Plant of the Week: Willow Furniture, Bentwood
The University of Arkansas System Division of Agriculture does not promote, support or recommend plants featured in "Plant of the Week." Please consult your local Extension office for plants suitable for your region.
Plant of the Week
Bentwood willow furniture
Once my parents were beyond my hearing, I thought of a thousand questions I wish I had asked them. One was about a comment made in passing by my mother about a California relative – presumably forced west by the Depression and the Dust Bowl years – who returned east for a visit in the 1950s. The relatives funded the trip by stopping along the roadway, harvesting native willows and building willow furniture on the spot to sell or trade for what they needed. Though this sounds quaint today, such resourcefulness is embedded deeply in the fabric of the American spirit.
About 400 species of willows (Salix) are described in temperate places in the northern hemisphere where species can be found with similar frequency in Asia, Europe and North America. Mostly we think of them as deciduous trees but they range in size from broad spreading creeping groundcovers of the Arctic region only growing a few inches tall to low branched shrubs to trees reaching 50 feet or more in height.
Willow – probably because of its abundance, easy workability and relative durability – was one of the first woods used by Europeans in building useful products and tools. An 8,300-year-old fishing net was found in a northern European bog made from willow stems. Willow baskets of similar vintage are also known. Willow and waddle construction – willow branches woven together and daubed with a mixture of mud, horsehair and straw – is still used in parts of the world as a basic and long lasting building method.
Though it seems that willow chairs would be an old woods craft of poor people, it is really an outgrowth of the Victorian period. Rustic furniture as a category became popular in America during the closing years of the 19th century when the “Great Camps” – palatial summer playgrounds of the rich and famous in the Adirondacks of New York – became part of the social fabric of the era. Bentwood furniture is mostly made of willow and was one of the styles that were imported from England during the period. The English had imported the style from the Orient in the early years of the Victorian era when anything with an Oriental feel was much en vogue.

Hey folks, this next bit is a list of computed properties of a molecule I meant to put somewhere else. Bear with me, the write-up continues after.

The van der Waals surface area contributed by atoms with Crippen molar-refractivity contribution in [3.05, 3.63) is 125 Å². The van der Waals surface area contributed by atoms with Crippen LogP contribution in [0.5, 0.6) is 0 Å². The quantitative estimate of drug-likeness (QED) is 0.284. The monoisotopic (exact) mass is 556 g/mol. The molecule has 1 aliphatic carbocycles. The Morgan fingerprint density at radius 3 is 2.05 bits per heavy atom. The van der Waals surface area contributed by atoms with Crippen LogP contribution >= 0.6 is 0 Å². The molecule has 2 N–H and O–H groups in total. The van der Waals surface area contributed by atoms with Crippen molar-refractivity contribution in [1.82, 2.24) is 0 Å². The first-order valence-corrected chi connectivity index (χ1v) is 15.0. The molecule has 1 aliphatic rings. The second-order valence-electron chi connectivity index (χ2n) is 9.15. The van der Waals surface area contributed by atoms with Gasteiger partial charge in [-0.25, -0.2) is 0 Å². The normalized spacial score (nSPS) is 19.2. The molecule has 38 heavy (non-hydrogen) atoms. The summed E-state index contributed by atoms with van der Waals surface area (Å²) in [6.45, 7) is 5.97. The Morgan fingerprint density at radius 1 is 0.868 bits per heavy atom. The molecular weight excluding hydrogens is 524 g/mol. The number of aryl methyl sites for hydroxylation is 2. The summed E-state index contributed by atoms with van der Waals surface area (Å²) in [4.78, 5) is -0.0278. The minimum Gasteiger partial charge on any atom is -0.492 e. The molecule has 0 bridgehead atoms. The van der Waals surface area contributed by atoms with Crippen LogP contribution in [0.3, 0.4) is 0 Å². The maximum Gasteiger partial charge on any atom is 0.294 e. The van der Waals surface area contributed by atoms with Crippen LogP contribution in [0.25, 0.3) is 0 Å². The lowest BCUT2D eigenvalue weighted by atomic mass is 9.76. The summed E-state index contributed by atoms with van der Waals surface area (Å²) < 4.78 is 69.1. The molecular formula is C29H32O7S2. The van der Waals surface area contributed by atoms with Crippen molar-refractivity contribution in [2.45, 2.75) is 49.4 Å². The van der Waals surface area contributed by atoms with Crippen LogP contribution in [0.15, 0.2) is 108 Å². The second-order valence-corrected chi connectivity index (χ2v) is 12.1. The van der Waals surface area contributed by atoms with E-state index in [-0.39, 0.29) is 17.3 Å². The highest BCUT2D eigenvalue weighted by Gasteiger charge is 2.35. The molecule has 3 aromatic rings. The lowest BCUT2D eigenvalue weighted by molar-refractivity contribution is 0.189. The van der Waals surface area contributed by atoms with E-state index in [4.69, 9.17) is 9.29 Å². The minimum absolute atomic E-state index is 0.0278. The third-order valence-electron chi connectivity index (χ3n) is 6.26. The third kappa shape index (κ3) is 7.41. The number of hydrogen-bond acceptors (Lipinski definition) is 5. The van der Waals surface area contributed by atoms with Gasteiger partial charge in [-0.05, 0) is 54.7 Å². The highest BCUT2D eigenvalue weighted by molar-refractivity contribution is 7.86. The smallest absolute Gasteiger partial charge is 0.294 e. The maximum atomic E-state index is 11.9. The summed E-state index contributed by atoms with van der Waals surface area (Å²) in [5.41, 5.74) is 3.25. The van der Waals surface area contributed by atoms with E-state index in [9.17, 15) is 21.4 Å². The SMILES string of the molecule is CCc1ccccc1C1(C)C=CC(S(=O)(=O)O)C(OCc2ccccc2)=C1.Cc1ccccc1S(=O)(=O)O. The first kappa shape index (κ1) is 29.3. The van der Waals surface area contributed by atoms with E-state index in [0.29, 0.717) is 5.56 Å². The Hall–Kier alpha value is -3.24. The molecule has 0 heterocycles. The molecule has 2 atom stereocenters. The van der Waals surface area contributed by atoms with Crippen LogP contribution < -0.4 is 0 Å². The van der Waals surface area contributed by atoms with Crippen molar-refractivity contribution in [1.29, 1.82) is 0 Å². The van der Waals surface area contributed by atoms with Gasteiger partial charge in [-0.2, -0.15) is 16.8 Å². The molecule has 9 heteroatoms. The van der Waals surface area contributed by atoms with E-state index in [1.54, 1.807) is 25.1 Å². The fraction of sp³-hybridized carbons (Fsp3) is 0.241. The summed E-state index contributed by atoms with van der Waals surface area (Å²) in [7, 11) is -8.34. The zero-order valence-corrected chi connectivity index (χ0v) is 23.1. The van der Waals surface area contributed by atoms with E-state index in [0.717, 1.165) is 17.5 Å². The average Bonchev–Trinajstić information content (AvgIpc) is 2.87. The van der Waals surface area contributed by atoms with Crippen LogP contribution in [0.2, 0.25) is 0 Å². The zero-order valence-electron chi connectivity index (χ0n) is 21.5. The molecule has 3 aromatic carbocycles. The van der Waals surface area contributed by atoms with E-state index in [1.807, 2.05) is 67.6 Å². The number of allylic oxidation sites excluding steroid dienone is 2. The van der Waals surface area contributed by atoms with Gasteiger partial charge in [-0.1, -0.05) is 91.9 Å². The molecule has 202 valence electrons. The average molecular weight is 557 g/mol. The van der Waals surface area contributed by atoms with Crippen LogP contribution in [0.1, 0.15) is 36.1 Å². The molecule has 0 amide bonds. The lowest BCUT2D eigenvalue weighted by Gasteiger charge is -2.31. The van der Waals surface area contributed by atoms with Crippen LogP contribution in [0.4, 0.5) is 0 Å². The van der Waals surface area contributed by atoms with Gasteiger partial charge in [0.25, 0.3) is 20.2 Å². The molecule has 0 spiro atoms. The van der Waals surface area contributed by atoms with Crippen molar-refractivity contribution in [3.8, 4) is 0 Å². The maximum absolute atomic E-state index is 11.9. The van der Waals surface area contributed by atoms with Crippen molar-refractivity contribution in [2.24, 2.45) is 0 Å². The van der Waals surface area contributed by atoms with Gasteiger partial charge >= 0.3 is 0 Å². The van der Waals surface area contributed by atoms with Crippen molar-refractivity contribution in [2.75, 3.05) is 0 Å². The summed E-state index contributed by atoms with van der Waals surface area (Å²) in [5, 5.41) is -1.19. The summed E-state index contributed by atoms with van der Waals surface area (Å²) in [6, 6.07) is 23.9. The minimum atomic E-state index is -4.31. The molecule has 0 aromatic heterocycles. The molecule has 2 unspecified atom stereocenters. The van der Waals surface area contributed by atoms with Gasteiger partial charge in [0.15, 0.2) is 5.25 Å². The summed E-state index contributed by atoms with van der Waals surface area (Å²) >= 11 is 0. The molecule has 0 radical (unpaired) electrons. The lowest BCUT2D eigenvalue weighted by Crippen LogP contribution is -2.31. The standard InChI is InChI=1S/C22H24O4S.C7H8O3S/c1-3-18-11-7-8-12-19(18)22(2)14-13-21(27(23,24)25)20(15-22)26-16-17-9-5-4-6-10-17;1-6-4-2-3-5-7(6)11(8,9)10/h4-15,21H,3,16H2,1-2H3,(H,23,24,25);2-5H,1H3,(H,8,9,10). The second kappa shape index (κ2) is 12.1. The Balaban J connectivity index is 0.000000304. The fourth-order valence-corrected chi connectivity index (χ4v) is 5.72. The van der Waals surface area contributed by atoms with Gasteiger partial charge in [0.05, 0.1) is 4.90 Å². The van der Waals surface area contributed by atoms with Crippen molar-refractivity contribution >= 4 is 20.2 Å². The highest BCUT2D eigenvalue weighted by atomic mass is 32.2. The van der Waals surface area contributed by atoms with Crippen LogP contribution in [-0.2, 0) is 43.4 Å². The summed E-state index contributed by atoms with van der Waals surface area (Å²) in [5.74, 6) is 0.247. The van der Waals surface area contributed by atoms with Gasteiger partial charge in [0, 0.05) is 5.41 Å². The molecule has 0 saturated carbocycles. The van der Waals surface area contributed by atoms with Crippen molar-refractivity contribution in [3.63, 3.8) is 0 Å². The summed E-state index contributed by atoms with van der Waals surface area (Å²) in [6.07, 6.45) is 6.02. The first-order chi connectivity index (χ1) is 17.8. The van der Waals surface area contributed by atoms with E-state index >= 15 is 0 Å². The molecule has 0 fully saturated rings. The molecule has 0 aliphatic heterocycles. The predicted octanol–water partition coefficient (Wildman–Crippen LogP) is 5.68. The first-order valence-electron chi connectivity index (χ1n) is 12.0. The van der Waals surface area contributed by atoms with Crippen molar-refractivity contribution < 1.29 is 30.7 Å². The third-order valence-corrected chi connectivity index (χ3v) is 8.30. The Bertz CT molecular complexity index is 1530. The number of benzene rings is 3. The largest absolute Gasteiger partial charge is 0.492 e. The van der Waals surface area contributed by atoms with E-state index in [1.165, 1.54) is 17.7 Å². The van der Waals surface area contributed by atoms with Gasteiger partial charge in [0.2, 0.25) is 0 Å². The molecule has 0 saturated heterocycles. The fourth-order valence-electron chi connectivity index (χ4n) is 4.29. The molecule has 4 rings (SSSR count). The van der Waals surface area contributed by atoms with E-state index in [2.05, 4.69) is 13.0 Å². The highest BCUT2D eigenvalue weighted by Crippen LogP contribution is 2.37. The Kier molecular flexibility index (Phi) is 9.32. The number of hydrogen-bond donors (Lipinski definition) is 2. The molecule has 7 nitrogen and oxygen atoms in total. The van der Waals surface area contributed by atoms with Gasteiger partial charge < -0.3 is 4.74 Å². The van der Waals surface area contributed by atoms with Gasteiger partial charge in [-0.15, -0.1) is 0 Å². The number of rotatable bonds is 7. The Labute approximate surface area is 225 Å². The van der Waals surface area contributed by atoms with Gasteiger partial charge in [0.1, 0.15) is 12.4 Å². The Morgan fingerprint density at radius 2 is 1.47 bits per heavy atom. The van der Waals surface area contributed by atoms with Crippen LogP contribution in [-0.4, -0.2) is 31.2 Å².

The first wave of rustic furniture making was by skilled artisans, but the economic crash of the Depression saw common folk begin to make pieces from found or naturally occurring material they could either sell or barter. Soon after the end of WWII, the demand for rustic furniture dried up as “modern” furniture swept the nation. The use of rustic furniture – especially bentwood willow chairs for use in the garden – revived in the 1990s and remains with us as either a do-it-yourself craft addition for the garden of something that can be found at roadside stands around the country.
In Europe, most willow used in basketry and furniture making was produced by coppicing willow trees. In this procedure an established willow is cut close to the ground and the stump allowed to regrow. These new shoots are harvested every year or two depending on the size of branches needed. Coppicing, though it sounds severe, doesn’t affect the health of most broadleaf trees and trees grown in this fashion can continue production for generations. Willow is not an especially good decay resistant wood and a 10-year life span is about all you can expect if the furniture is in ground-contact and left exposed to rain. If kept dry and not abused it can have a long, useful life.
By: Gerald Klingaman, retired
Retired Extension Horticulturist - Ornamentals
Extension News - January 25, 2013
The University of Arkansas Division of Agriculture does not maintain lists of retail outlets where these plants can be purchased. Please check your local nursery or other retail outlets to ask about the availability of these plants for your growing area.